17 Gloucester is located on the NE corner of Commonwealth and Gloucester, with 15 Gloucester to the north, across Alley 427, 282 Commonwealth to the south, across Commonwealth, 273 Commonwealth to the east, and 20 Gloucester to the west, across Gloucester.
17 Gloucester (275 Commonwealth) was designed by Sturgis and Brigham, architects, and built in 1886-1887 by D. Connery & Co., builders, for banker Eugene Van Rensselaer Thayer and his wife, Susan (Spring) Thayer.
Eugene Thayer purchased the land for 17 Gloucester on January 16, 1886, from Augustus Hemenway. He and his wife, Harriet (Harriett) Dexter (Lawrence) Hemenway, lived at 91 Marlborough. He had purchased the land at 17 Gloucester from William Powell Mason on January 7, 1882, and, according to March 26, 1882, Boston Herald article, “was about to erect an elegant residence.” Instead, he and his wife remained at 91 Marlborough and, in the late 1880s, purchased the house next door at 273 Clarendon and combined it with their home.
William P. Mason had purchased the land at 17 Gloucester as two lots on April 20, 1866, from a real estate investment trust formed by John Templeman Coolidge, Franklin Evans, and Charles Henry Parker. It was part of one of several parcels purchased by the trust on January 29, 1866, from the Boston Water Power Company.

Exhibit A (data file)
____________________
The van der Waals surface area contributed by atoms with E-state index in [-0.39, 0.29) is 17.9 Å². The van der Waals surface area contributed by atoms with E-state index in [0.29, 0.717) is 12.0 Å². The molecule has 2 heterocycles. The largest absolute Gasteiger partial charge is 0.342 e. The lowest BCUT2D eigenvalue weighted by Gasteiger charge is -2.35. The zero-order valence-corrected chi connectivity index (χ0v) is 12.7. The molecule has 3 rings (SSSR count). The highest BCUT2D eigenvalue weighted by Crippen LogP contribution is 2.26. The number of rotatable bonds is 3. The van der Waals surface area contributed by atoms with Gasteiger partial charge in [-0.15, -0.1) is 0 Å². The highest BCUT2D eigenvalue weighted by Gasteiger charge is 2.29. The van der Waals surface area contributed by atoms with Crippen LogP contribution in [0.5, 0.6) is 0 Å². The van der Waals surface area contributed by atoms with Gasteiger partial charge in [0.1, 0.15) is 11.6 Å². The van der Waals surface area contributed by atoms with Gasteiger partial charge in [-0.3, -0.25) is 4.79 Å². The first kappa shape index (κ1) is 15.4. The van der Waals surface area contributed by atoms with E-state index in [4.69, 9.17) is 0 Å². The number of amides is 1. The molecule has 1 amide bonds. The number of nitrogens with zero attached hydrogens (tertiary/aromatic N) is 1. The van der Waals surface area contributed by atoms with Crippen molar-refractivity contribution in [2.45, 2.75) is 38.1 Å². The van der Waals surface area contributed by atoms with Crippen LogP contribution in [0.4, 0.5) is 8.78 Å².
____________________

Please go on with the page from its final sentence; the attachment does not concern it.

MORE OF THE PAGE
On November 19, 1887, while 17 Gloucester was under construction, the Boston Evening Transcript published a lengthy article on its architecture and interior design.
Click here for an index to the deeds for 17 Gloucester, and click here for further information about the land between the north side of Commonwealth and Alley 427, from Fairfield to Gloucester.
By the 1888-1889 winter season, Eugene and Susan (Spring) Thayer had made 17 Gloucester their home. During the previous season they had lived at 151 Commonwealth. They also maintained a home, Fairlawn, in Lancaster and a home in Pride’s Crossing.
The Thayers continued to live at 17 Gloucester during the 1895-1896 winter season, but moved thereafter to 415 Commonwealth.
On August 26, 1896, 17 Gloucester was purchased from Eugene Thayer by Mabel De Carteret (Hunt) Slater, the wife of cotton manufacturer Horatio Nelson Slater and daughter of William Morris Hunt, the noted artist.
By the 1896-1897 winter season, Horatio and Mabel Slater had made 17 Gloucester their Boston home. They previously had lived at 315 Dartmouth. They also maintained a home, The Knolls, in Webster, where several of his cotton mills were located, and in Magnolia, and Mabel Slater also owned homes Bar Harbor and at Pine Bank in Readville in the Hyde Park neighborhood of Boston.
In the late 1890s, Horatio and Mabel Slater were joined at 17 Gloucester by his son, Samuel Slater, and his wife, Enid Dumaresq (Hunt) Slater, who also was Mabel Slater’s sister. Samuel and Enid Slater soon separated and he moved to an apartment at 1091 Boylston. They divorced in 1899 and he re-married to Alice Maud Spry in November of 1900.
Horatio Slater died in August of 1899. Mabel Slater continued to live at 17 Gloucester and at her homes in Webster, Bar Harbor, and Milton. Enid Slater was living with her in Milton in June of 1900, at the time of the 1900 US Census, and probably periodically thereafter; she also maintained a home, Bowling Green, in Bar Harbor.